Neal Schon Interview
When Neal Schon was ten, he started playing guitar. At thirteen, he was improvising.
At 15, he joined Santana. In 1973, shortly after he and keyboardist Gregg Rolie
left Santana, they formed Journey. The rest you could say is history.
These days Neil Schon is busy with his solo career.
"Beyond The Thunder" marks Neal Schon'a debut on the Higher Octave
We spoke with Neal Schon about his Higher Octave release, his rise in the
music business, and his days with Journey.
Q. The last time I saw you, was at the Syracuse War Memorial in 1981, with
A. You know what? I remember that gig. At the time, my girlfriend that was
with me for about 4 years was in Syracuse.
Q. You met your girlfriend in Syracuse?
A. Yeah. An old-time one. I'm married now. But, that was a long time ago.
Q. This "Beyond the Thunder" CD of yours is
very soothing and relaxing to listen to.
A. I was in a real melancholy sort of mellow state when I did it. I wasn't
playing rock 'n roll. This is sort of the type of stuff that comes out of me
when I'm away from the road and away from rock 'n roll for awhile. Stuff I
do when I'm around the house. You know I've never made a record that was that
mellow. So I decided...you know there is another side of me, that is going
more in a jazzy vein, and that is more of a commercial version of where I'd
actually like to go. The next record I do I'm gonna take it out a little bit
more. More grooves, than per say songs. I have a lot of melody oriented songs
on that record. It's nice. But, I find that, that format is very stifling for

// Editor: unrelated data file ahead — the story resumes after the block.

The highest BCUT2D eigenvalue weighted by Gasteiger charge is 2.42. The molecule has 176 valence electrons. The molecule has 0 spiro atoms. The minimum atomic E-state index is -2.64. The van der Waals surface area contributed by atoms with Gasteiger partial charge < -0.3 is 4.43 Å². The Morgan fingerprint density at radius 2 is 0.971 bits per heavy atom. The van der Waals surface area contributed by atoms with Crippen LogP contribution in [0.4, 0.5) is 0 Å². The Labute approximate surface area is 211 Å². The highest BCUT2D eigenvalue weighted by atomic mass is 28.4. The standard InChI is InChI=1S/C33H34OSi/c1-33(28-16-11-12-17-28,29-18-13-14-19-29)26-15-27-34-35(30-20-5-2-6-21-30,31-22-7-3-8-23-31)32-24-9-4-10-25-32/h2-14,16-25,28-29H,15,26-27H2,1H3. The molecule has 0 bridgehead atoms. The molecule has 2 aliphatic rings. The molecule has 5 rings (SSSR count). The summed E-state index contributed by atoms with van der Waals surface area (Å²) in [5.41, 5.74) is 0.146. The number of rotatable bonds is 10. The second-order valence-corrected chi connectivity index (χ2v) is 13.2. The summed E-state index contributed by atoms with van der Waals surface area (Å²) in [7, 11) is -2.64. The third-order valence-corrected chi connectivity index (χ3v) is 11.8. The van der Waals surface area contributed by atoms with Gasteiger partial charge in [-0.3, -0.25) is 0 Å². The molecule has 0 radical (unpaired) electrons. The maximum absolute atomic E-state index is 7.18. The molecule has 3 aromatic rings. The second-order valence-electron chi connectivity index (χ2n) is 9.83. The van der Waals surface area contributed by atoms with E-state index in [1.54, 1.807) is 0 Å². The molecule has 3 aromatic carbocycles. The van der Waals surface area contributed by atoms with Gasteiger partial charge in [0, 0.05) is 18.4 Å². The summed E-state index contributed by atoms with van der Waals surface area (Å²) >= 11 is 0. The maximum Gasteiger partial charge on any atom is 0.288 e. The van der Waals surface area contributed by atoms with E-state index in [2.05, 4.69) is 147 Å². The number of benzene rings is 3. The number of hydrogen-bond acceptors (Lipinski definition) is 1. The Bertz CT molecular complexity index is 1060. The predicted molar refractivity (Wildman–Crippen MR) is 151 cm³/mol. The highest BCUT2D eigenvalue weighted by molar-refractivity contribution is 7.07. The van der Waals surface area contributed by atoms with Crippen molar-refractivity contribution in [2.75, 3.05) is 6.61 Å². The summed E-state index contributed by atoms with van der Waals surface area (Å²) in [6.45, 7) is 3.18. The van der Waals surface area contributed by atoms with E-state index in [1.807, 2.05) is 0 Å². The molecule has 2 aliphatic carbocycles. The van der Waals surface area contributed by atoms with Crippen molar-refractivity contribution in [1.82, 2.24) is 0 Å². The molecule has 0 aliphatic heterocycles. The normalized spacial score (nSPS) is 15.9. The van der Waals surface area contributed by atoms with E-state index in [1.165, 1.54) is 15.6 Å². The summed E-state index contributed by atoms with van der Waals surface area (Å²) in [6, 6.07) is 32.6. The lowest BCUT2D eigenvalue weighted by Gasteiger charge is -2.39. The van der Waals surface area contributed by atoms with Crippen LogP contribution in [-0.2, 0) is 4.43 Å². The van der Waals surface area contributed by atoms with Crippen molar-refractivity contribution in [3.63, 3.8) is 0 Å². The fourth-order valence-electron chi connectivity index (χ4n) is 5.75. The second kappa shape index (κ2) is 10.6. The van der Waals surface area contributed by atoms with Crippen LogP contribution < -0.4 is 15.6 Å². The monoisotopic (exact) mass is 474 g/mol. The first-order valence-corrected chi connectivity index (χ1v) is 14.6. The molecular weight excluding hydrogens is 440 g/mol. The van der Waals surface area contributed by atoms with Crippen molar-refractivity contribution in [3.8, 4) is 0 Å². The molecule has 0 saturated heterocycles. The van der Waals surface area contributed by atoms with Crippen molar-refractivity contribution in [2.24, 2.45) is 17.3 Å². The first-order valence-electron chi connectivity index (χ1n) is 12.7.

me. The whole New Age format. The radio format. I try to listen to it on the
radio and it was nice at first when I was listening to it a lot, but it gets
old very fast. A lot of things sound the same. There's not too many things
that are musically challenging to me. I'm trying to be able to appeal to that
format. I've got the rock 'n roll thing going on with Journey and everything
else I do in the rock 'n roll vein, but I'm interested in opening new genres
for myself. The jazz format seems to be where I'm heading. I'll always have
my Rock, Blues roots and I'll always play that. It's a thing I like to do 'live'.
But I see myself doing these other types of solo records as well. It's a completely
different thing. It's creative for me to go somewhere completely different.
Q. In the liner notes to this CD, you write, "After all these years,
I can honestly say that I'm just now learning what I'm doing." What did
you mean by that?
A. You know, I was very confused when I read it myself. (Laughs). I think
maybe what I was trying to say is that I'm finally getting a grip on all the
different sides of my musical abilities, and coming to terms with that, and
not just stifling myself and staying in one place. I'm learning that I do have
the ability to grow and learn a lot more. I think what I'm saying there is
I don't feel like I've peaked out at all, and that I have a lot of places I
can go musically.
Q. You go on, "It's a whole lot easier for me to do those 20 minute